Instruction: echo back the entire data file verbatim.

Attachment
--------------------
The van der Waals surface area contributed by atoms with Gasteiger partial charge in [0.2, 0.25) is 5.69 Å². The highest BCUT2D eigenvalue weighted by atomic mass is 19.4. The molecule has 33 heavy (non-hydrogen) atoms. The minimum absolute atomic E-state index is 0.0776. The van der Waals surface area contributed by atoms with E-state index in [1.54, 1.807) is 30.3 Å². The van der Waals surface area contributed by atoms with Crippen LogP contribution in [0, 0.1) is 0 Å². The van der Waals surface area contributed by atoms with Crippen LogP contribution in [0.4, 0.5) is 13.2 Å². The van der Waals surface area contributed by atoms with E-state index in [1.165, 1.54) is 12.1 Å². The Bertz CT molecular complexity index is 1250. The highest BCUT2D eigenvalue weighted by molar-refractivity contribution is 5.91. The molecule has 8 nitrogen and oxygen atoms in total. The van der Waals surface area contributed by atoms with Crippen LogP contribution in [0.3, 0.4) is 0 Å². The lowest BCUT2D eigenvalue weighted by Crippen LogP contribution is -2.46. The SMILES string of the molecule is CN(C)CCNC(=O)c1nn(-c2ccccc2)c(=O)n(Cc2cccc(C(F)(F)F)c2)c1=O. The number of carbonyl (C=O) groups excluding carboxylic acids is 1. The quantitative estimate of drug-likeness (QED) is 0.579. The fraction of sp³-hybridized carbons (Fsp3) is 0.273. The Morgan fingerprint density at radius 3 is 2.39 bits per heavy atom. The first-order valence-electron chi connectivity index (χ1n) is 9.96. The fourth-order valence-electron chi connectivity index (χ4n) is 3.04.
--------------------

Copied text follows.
The van der Waals surface area contributed by atoms with Gasteiger partial charge in [0.2, 0.25) is 5.69 Å². The highest BCUT2D eigenvalue weighted by atomic mass is 19.4. The molecule has 33 heavy (non-hydrogen) atoms. The minimum absolute atomic E-state index is 0.0776. The van der Waals surface area contributed by atoms with E-state index in [1.54, 1.807) is 30.3 Å². The van der Waals surface area contributed by atoms with Crippen LogP contribution in [0, 0.1) is 0 Å². The van der Waals surface area contributed by atoms with Crippen LogP contribution in [0.4, 0.5) is 13.2 Å². The van der Waals surface area contributed by atoms with E-state index in [1.165, 1.54) is 12.1 Å². The Bertz CT molecular complexity index is 1250. The highest BCUT2D eigenvalue weighted by molar-refractivity contribution is 5.91. The molecule has 8 nitrogen and oxygen atoms in total. The van der Waals surface area contributed by atoms with Crippen LogP contribution in [0.3, 0.4) is 0 Å². The lowest BCUT2D eigenvalue weighted by Crippen LogP contribution is -2.46. The SMILES string of the molecule is CN(C)CCNC(=O)c1nn(-c2ccccc2)c(=O)n(Cc2cccc(C(F)(F)F)c2)c1=O. The number of carbonyl (C=O) groups excluding carboxylic acids is 1. The quantitative estimate of drug-likeness (QED) is 0.579. The fraction of sp³-hybridized carbons (Fsp3) is 0.273. The Morgan fingerprint density at radius 3 is 2.39 bits per heavy atom. The first-order valence-electron chi connectivity index (χ1n) is 9.96. The fourth-order valence-electron chi connectivity index (χ4n) is 3.04.